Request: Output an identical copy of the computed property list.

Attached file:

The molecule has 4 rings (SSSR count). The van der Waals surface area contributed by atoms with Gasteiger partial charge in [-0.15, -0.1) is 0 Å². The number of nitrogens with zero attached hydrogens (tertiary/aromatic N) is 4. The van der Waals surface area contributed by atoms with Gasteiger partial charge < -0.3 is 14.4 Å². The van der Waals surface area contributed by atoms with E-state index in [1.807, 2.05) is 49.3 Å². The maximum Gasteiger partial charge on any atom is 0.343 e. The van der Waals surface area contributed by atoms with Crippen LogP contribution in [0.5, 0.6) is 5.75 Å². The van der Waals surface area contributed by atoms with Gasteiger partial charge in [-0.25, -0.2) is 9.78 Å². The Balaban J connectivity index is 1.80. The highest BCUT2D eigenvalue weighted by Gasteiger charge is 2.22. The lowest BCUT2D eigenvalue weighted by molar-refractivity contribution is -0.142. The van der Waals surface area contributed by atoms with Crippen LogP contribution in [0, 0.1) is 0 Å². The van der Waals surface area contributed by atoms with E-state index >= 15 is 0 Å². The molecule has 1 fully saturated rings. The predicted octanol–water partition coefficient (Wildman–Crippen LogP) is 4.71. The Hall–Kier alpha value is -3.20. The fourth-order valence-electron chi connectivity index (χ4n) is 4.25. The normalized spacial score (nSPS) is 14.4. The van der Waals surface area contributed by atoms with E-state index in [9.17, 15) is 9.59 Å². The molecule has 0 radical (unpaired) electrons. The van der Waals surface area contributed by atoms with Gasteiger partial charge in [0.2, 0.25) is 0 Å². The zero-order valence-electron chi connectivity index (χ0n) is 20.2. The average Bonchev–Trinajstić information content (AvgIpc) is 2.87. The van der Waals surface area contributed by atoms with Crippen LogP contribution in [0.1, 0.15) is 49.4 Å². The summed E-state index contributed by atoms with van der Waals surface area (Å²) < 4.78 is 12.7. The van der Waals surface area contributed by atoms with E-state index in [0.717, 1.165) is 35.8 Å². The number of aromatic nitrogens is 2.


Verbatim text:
The molecule has 4 rings (SSSR count). The van der Waals surface area contributed by atoms with Gasteiger partial charge in [-0.15, -0.1) is 0 Å². The number of nitrogens with zero attached hydrogens (tertiary/aromatic N) is 4. The van der Waals surface area contributed by atoms with Gasteiger partial charge < -0.3 is 14.4 Å². The van der Waals surface area contributed by atoms with E-state index in [1.807, 2.05) is 49.3 Å². The maximum Gasteiger partial charge on any atom is 0.343 e. The van der Waals surface area contributed by atoms with Crippen LogP contribution in [0.5, 0.6) is 5.75 Å². The van der Waals surface area contributed by atoms with Gasteiger partial charge in [-0.25, -0.2) is 9.78 Å². The Balaban J connectivity index is 1.80. The highest BCUT2D eigenvalue weighted by Gasteiger charge is 2.22. The lowest BCUT2D eigenvalue weighted by molar-refractivity contribution is -0.142. The van der Waals surface area contributed by atoms with Crippen LogP contribution in [0, 0.1) is 0 Å². The van der Waals surface area contributed by atoms with E-state index >= 15 is 0 Å². The molecule has 1 fully saturated rings. The predicted octanol–water partition coefficient (Wildman–Crippen LogP) is 4.71. The Hall–Kier alpha value is -3.20. The fourth-order valence-electron chi connectivity index (χ4n) is 4.25. The normalized spacial score (nSPS) is 14.4. The van der Waals surface area contributed by atoms with E-state index in [9.17, 15) is 9.59 Å². The molecule has 0 radical (unpaired) electrons. The van der Waals surface area contributed by atoms with Gasteiger partial charge in [0.2, 0.25) is 0 Å². The zero-order valence-electron chi connectivity index (χ0n) is 20.2. The average Bonchev–Trinajstić information content (AvgIpc) is 2.87. The van der Waals surface area contributed by atoms with Crippen LogP contribution in [0.1, 0.15) is 49.4 Å². The summed E-state index contributed by atoms with van der Waals surface area (Å²) < 4.78 is 12.7. The van der Waals surface area contributed by atoms with E-state index in [0.717, 1.165) is 35.8 Å². The number of aromatic nitrogens is 2.